Article by Lauren Rosewarne /
The Conversation /
September 23, 2012 /
My favourite Freudian idea is omnipotence of thought. It explains everything from superstition to lucky charms to OCD and it’s what’s “new” about cash cows like The Secret.
That our thoughts are powerful enough – are magical enough – to change things.
As a writer, the idea that thoughts, that words, could have such power is thoroughly seductive. Seductive and oh so very self-indulgent. And it’s the premise of Ruby Sparks.
Neurotic wunderkind novelist Calvin (Paul Dano) dreams about the perfect girl, types her up and just like magic she appears. In real life. In all her flame-haired, coloured-stocking, blow-job-enthusiast glory.
So I really hate the what do you want question as related to relationships. Equally do I loathe the what do you like question in regards to sex. I don’t know how to answer either. There’s too many ifs and buts and variables.
And I was thinking about these questions – about my inability to answer them – while watching the preview for Ruby Sparks a couple of weeks ago. Calvin’s powers lacked appeal for me because I don’t know what I want well enough to type it.
The handful of times I’ve desperately crossed-my-fingers wanted something and when I got it was, often, horrible. I write this not merely as support for the be careful what you wish for adage, but more broadly because I don’t think it’s possible to wish with sufficient accuracy or specificity.
How do you type up wanting love, wanting to be needed, wanting copious amounts of affection but also manage to accurately identify all those on-my-terms and in-palatable-doses-only caveats?
How do you specify wanting the dream partner to appreciate your work, to satisfy you sexually, to find you hilarious, but also manage to make them forget that they’re only doing it because you’ve forced them?
I went into the cinema over the weekend convinced that I wasn’t interested in Calvin’s superpower because I don’t trust my imagination or skills as a writer. I left the screening convinced of it for quite a different reason.
Philosopher Pierre Bourdieu has a line about taste being born from what we’re “condemned to”. While Ruby Sparks makes no overt references to Bourdieu, his idea pervades the film: that we can only ever have an appetite for what we know.
That our vision of the perfect partner at most is a version of ourselves.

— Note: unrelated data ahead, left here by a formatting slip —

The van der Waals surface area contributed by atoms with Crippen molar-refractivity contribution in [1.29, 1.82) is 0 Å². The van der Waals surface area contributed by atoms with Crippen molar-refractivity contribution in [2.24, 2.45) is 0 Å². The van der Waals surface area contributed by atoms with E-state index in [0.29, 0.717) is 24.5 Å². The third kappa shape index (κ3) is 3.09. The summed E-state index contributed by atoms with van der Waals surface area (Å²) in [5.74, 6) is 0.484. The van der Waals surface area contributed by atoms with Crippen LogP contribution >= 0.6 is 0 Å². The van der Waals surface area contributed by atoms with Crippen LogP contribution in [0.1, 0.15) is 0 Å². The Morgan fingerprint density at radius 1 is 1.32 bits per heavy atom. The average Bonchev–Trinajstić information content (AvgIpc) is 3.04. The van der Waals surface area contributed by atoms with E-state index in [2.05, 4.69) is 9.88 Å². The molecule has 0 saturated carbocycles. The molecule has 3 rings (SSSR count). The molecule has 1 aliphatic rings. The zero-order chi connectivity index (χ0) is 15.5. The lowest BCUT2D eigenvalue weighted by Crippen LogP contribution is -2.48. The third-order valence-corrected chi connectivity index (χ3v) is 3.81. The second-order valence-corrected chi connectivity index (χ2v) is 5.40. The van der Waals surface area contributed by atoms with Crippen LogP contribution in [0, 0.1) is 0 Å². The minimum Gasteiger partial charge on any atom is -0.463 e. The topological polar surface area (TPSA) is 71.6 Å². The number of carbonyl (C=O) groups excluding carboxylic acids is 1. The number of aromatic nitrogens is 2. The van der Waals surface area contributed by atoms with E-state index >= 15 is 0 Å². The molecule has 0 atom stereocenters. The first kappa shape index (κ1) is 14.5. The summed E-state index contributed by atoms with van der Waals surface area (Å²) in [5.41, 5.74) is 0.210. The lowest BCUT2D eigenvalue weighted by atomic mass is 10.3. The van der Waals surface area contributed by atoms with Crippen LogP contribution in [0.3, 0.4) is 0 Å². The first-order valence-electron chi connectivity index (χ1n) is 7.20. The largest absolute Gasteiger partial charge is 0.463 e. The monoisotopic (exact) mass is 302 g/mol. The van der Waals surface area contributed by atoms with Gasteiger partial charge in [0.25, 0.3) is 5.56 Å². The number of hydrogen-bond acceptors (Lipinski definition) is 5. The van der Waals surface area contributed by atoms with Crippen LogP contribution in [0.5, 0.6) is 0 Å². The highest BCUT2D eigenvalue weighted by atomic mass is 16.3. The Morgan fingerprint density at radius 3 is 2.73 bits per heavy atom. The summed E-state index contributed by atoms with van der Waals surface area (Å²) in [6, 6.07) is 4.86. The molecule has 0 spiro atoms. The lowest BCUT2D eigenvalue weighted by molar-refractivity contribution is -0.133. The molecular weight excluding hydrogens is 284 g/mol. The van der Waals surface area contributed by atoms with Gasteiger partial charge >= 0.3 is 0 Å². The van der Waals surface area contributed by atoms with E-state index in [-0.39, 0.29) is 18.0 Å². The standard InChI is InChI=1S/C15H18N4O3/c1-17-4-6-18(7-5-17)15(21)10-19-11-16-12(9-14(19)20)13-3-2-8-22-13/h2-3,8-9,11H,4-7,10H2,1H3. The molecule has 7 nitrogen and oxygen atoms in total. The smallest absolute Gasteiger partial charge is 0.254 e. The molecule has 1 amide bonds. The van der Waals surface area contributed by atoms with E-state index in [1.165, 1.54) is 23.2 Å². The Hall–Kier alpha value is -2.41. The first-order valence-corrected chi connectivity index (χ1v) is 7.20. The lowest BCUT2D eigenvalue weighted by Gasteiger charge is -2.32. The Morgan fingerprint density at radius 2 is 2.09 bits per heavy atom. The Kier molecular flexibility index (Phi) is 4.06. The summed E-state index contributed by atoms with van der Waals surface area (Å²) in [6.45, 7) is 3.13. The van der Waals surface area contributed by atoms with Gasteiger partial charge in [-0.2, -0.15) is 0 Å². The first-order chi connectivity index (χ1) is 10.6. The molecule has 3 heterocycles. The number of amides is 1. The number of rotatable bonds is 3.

Calvin can only fantasize about the perfect girl by using the points of reference he has. He can give her traits that his previous girlfriend didn’t possess, perhaps gift her qualities he’s desired but never experienced, but the ideas are still only drawn from the finite pool of what he knows; from what he thinks he has a taste for.
To me this idea explains my complete befuddlement when trying to answer the what do you want/what do you like questions. How can they be answered when embarking on anything new? How does anyone know what they like when with someone they’ve never been with before?
The other day I clicked on a Fairfax blog post which – in far too much detail – pitched a a road map to the G-spot. More interesting than the post however, was one of the reader comments:
I dont really buy all these “twiddle knob A, push button B while operating flange C” style things…You should just fool around and see what she likes
Encapsulated in this comment is the key to working things out in the bedroom, but more so, in life. And it explains why Calvin’s “gift” turns out to be such a disaster. There’s what you think will work in theory – on paper – and then there’s just seeing how things go. Without the lists and the planning and the obsessive orchestration.
Like Garden State, like High Fidelity, like Me and You and Everyone We Know, like Synecdoche, New York – films I loved but which nevertheless tried very hard to be cool – sometimes Ruby Sparks felt laboured. But I liked it. Despite myself I liked it.
I am, afterall, a sucker for ever newer lenses to examine my neuroses.
© Lauren Rosewarne